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### Issues with power analysis using PROC MIXED (long)

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```Greetings! (Sorr this is long...)

We are designing a longitudinal study, and have the luxury of some
pilot data available to us for planning purposes. The pilot data
suggest that there is an important effect of the predictor (=91x=92) on
the outcome (=91y=92). I decided to use some of the methodology described
in chapter 12 of SAS for Mixed Models to identify the minimum number
of subjects needed to detect the effect observed in the pilot data
with 80% power.  The result from that analysis was that we require
impossibly large numbers of subjects.

I found this somewhat surprising, and wanted to explore the
methodology from the book under much simpler circumstances without any
longitudinal component. Using either PROC POWER or PROC GLMPOWER for a
simple 2-sample t-test or ANOVA, we require a total of 40 subjects
(twice the pilot study sample size) to detect the observed effect.
Online calculators give the same requirement. The methods in Chap 12
of SAS for Mixed Models, however, require impossibly large sample
sizes, even for the greatly simplified example. I realize that this
sledge hammer approach would not be done in normal practice, but the
results should be the same.

I am certainly missing a crucial point. Any ideas??

**The pilot data;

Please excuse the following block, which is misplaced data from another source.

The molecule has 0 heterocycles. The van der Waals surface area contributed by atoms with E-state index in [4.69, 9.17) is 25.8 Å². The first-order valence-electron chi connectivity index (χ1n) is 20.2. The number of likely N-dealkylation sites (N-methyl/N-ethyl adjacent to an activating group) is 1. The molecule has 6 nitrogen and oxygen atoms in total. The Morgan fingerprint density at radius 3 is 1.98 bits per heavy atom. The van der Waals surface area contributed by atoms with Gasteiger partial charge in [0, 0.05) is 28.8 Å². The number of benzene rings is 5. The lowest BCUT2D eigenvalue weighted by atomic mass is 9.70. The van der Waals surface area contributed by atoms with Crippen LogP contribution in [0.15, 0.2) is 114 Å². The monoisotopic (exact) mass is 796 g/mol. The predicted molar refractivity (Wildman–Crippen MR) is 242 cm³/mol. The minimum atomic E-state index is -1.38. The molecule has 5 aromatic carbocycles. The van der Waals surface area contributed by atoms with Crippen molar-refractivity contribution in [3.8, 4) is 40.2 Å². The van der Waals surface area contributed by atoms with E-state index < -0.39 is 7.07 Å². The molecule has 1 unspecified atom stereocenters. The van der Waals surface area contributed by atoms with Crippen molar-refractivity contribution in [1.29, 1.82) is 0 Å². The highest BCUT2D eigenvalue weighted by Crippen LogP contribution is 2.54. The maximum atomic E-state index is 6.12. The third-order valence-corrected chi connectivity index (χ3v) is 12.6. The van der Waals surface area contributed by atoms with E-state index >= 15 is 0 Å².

data d1;
input x y;
datalines;
0      0
0      0
0      0
0      5
0      0
0      0
0      5
0      5
0     -5
0     -5
0    -10
1      5
1      5
1     -5
1      0
1     15
1      5
1     10
1      0
1      5
;
run;

** regress y on x and get type3 test output. This is directly from
section 12.2 in the book. Note that there are no random effects;

ods output tests3=3Dt3;
proc mixed data =3D d1;
model y =3D x ;
run;

data f_power;
set t3;
noncen=3DnumDF*FValue;
alpha=3D0.05;
FCrit =3D finv(1-Alpha, NumDF, DenDF, 0);
Power =3D 1-probF(FCrit,NumDF,DenDF,NonCen);
run;
proc print noobs data =3D f_power; run;
****F-statistic for predictor x is 4.32 (p=3D0.052) =92Observed=92 power is

***** data augmenting by doubling the observed data so that we have 40
subjects with same response and predictor profile as in the pilot
sample. This is also from the book p482.;
data AugD1;
set d1;
do i =3D 1 to 2;
output;
end;
run;

***** Compute denominator degrees of freedom with augmented data;
ods output tests3=3Dt3Aug;
proc mixed data =3D AugD1;
model y =3D x;
run;

********** Place ddfm from augmented data result into macrovar df;
proc sql;	select dendf into :df from t3Aug; quit;
%put &df;

******* New Power with augmented data;
ods output tests3=3Dt3Update;
proc mixed data =3D d1;
model y =3D x / ddf=3D&df.;
run;

data f_power2;
set t3update;
noncen=3DnumDF*FValue;
alpha=3D0.05;
FCrit=3Dfinv(1-Alpha,NumDF, DenDF, 0);
Power =3D 1-probF(FCrit,NumDF,DenDF,NonCen);
run;
proc print noobs data =3D f_power2; run;
****F-statistic for predictor x is still 4.32 (p=3D0.0445) =92Observed=92
power is only 0.52;
****The result is that with double the subjects we achieve only 52%
power to detect the pilot data effect size. You can augment the pilot
data by a factor of 20 and power is still only about 54%.;
```
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`it is very useful! thank you! `
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Reply indimatrix (1) 5/22/2010 10:45:57 AM

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